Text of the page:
Modified Lipoabdominoplasty: Updating Concepts—Our Postbariatric Experience

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We read with great interest the article entitled “Modified Lipoabdominoplasty: Updating Concepts” by Ribeiro et al.1 We would like to congratulate the authors for their work and their improvements that confirm our thoughts on monsplasty following abdominoplasty. In our daily practice, we systematically perform mons fixation without liposuction following abdominoplasty or body lift.2,3 Contrary to the authors’ experience, the majority of our patients achieved massive weight loss by means of bariatric surgery. The problem with this specific population is the poor skin tone, the flaccidity, and the great laxity of skin that may compromise the long-term result by a moderate degree of ptosis recurrence. We would like to report our experience based on 26 monsplasties performed during the last half of 2015 and discuss two points.
First, in this specific population, the problem is the opposite of that in patients treated by the authors. The goal of monsplasty is to prevent recurrent ptosis despite higher scar positioning, whereas the authors performed pubic fixation to prevent flap ascent. The aim of this operative step was to bring tension to the pubic region, ascending and flattening it.4 Briefly, preoperative markings were with an arc circle placed at 7 cm from the vulvar fork5 and distant from 5 cm on either side of the midline. During the procedure, monsplasty was performed with three separate stitches using nonabsorbable suture. The first stitch was positioned medially between the Camper fascia and rectus abdominis aponeurosis, and the two lateral stitches were positioned close to the anterior superior iliac spine to apply oblique lateral traction. In our case series, the mean patient age was 44.0 ± 10.1 years; the mean American Society of Anesthesiologists physical status was 1.7 ± 0.5; and patients had a massive weight loss with a pre–massive weight loss body mass index of 49.1 ± 8.3 kg/m2 and a mean preoperative body mass index of 28.5 ± 4.3 kg/m2 (range, 21.1 to 41.4 kg/m2). No complications occurred. Patients reported aesthetic but also functional improvement.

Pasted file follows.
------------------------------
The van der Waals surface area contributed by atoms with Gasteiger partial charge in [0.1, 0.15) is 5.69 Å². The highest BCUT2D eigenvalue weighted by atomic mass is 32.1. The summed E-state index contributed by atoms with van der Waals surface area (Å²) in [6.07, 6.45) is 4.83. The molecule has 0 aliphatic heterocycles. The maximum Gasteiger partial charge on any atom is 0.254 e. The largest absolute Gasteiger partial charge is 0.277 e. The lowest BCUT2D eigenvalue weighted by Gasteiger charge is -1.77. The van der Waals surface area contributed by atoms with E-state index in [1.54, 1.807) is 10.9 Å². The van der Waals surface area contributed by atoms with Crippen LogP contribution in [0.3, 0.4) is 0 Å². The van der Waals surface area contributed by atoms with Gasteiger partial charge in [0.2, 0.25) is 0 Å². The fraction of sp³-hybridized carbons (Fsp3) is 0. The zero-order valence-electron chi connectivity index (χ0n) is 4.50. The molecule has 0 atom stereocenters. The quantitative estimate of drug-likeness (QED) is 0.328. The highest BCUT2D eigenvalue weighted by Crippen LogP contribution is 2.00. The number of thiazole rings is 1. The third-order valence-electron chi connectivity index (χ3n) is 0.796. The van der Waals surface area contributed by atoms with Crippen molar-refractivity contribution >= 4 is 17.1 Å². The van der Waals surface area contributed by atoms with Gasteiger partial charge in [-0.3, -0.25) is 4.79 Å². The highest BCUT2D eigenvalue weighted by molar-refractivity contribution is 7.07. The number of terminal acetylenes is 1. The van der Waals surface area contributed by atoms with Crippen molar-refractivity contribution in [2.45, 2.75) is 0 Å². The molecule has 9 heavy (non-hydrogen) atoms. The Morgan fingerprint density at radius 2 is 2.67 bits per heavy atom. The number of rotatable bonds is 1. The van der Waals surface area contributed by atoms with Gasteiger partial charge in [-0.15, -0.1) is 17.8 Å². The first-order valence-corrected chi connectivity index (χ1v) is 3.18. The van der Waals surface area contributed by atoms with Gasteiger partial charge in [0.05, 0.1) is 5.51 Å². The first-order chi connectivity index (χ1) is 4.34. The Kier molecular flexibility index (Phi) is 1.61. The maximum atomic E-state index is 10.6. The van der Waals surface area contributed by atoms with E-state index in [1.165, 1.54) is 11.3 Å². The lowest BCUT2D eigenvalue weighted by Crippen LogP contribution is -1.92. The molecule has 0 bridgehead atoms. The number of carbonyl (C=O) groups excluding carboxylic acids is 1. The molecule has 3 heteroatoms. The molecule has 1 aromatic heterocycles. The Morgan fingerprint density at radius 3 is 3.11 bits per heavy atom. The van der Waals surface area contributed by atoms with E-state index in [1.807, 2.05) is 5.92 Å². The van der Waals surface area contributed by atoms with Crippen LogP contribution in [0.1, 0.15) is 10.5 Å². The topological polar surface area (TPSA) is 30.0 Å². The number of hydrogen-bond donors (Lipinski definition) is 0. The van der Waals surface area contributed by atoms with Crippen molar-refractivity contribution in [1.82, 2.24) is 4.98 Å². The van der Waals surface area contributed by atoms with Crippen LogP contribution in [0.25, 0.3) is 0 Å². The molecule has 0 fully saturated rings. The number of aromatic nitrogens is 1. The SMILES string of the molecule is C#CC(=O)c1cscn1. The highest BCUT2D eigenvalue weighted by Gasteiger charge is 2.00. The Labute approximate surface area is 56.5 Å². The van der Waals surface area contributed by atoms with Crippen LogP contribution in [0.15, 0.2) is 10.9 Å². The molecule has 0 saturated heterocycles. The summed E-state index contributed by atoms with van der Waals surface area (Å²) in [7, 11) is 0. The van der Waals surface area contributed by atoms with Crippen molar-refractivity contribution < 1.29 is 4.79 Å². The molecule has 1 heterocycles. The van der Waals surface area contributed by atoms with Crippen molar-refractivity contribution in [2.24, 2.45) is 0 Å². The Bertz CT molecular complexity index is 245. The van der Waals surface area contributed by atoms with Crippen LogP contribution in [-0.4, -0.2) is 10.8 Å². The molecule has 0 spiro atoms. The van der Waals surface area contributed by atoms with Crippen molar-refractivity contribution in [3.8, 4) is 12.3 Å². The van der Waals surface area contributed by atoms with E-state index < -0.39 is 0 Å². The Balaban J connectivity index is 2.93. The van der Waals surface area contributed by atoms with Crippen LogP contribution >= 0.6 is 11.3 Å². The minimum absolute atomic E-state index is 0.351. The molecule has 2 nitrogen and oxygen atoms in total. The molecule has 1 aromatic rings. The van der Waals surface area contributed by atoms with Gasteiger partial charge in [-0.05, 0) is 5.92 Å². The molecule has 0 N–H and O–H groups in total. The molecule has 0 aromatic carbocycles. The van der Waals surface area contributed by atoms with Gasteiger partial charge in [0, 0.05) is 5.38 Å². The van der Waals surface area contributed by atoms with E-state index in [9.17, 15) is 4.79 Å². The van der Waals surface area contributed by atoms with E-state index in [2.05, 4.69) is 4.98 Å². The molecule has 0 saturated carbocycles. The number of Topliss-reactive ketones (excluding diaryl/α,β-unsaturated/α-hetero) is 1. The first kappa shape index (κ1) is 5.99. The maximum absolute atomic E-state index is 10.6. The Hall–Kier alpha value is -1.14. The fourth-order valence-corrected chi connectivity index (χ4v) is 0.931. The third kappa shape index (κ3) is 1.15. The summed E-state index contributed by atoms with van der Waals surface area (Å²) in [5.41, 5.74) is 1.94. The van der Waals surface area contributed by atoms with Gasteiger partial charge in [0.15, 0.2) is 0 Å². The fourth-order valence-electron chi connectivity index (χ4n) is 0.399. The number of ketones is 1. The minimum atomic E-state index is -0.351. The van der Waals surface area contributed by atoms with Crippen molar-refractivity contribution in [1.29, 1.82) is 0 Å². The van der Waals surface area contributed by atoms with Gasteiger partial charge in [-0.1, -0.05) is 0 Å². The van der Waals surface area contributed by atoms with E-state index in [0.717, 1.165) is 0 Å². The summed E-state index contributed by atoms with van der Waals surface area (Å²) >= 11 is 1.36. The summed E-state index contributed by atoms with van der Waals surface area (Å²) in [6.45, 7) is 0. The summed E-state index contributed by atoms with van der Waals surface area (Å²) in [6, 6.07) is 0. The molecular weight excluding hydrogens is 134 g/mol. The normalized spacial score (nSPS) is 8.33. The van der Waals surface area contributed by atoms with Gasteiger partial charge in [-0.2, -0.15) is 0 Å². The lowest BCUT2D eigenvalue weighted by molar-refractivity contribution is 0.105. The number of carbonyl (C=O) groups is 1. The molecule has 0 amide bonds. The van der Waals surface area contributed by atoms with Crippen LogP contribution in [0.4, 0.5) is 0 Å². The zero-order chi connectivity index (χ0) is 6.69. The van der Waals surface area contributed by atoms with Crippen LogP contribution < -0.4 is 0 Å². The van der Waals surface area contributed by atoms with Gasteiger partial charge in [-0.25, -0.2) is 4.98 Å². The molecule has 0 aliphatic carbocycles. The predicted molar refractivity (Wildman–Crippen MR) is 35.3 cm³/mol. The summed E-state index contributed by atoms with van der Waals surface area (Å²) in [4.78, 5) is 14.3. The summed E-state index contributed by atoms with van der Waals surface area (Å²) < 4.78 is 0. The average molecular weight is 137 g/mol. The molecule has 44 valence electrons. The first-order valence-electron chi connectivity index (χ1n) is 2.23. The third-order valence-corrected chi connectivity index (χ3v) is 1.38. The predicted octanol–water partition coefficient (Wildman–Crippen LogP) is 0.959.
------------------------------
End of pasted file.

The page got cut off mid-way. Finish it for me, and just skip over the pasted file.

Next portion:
Second, we did not perform a mons liposuction, unlike the authors. Before April of 2015, we used the same strategy, with initial liposuction under the pubic area using a 4-mm cannula. Long-term aesthetic results were similar, but the postoperative course was marked by complications: major edema up to 3 months, bruising, and loss of sensitivity. That is why we stop the use of liposuction with satisfactory results and better patient comfort. Indeed, our technique allows us to flatten the mons, like liposuction without suspension of the pubis (Figs. 1 and 2).
In conclusion, we absolutely agree with the authors regarding the possibility offered to surgeons who perform pubic fixation following a body lift or abdominoplasty. In our opinion, the goal with the aesthetic patient is opposite that of the postbariatric patient. Monsplasty is an easy, fast, and safe step that must be performed at the same operative time as abdominoplasty or body lift.
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